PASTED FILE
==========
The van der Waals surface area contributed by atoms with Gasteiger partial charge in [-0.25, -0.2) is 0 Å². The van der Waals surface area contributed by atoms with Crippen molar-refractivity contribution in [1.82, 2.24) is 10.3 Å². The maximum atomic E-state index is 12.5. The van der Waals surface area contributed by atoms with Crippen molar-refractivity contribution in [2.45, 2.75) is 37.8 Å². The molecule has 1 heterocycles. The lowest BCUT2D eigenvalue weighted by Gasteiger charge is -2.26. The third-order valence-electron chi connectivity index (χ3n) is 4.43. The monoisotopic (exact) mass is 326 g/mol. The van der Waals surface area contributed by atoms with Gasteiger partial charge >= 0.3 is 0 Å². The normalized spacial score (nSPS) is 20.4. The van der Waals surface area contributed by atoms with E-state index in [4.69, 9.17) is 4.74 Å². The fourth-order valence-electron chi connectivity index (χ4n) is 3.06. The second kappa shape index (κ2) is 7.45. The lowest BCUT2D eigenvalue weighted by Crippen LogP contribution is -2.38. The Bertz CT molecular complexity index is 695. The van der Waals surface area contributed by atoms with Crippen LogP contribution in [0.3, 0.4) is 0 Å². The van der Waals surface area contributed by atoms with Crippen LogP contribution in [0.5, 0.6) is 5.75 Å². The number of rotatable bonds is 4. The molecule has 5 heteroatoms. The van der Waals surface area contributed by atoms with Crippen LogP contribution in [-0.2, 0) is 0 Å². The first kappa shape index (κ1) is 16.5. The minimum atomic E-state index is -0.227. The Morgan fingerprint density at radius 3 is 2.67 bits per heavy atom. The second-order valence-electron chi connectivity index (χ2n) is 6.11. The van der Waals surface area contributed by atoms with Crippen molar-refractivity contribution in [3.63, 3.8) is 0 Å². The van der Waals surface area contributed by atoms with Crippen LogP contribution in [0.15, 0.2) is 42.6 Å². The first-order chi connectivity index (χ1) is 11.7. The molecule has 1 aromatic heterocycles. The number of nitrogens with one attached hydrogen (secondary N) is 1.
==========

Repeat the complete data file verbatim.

The van der Waals surface area contributed by atoms with Gasteiger partial charge in [-0.25, -0.2) is 0 Å². The van der Waals surface area contributed by atoms with Crippen molar-refractivity contribution in [1.82, 2.24) is 10.3 Å². The maximum atomic E-state index is 12.5. The van der Waals surface area contributed by atoms with Crippen molar-refractivity contribution in [2.45, 2.75) is 37.8 Å². The molecule has 1 heterocycles. The lowest BCUT2D eigenvalue weighted by Gasteiger charge is -2.26. The third-order valence-electron chi connectivity index (χ3n) is 4.43. The monoisotopic (exact) mass is 326 g/mol. The van der Waals surface area contributed by atoms with Gasteiger partial charge >= 0.3 is 0 Å². The normalized spacial score (nSPS) is 20.4. The van der Waals surface area contributed by atoms with E-state index in [4.69, 9.17) is 4.74 Å². The fourth-order valence-electron chi connectivity index (χ4n) is 3.06. The second kappa shape index (κ2) is 7.45. The lowest BCUT2D eigenvalue weighted by Crippen LogP contribution is -2.38. The Bertz CT molecular complexity index is 695. The van der Waals surface area contributed by atoms with Crippen LogP contribution in [0.3, 0.4) is 0 Å². The van der Waals surface area contributed by atoms with Crippen LogP contribution in [0.5, 0.6) is 5.75 Å². The number of rotatable bonds is 4. The molecule has 5 heteroatoms. The van der Waals surface area contributed by atoms with Crippen LogP contribution in [-0.2, 0) is 0 Å². The first kappa shape index (κ1) is 16.5. The minimum atomic E-state index is -0.227. The Morgan fingerprint density at radius 3 is 2.67 bits per heavy atom. The second-order valence-electron chi connectivity index (χ2n) is 6.11. The van der Waals surface area contributed by atoms with Crippen molar-refractivity contribution in [3.63, 3.8) is 0 Å². The van der Waals surface area contributed by atoms with Crippen LogP contribution in [0.15, 0.2) is 42.6 Å². The first-order chi connectivity index (χ1) is 11.7. The molecule has 1 aromatic heterocycles. The number of nitrogens with one attached hydrogen (secondary N) is 1.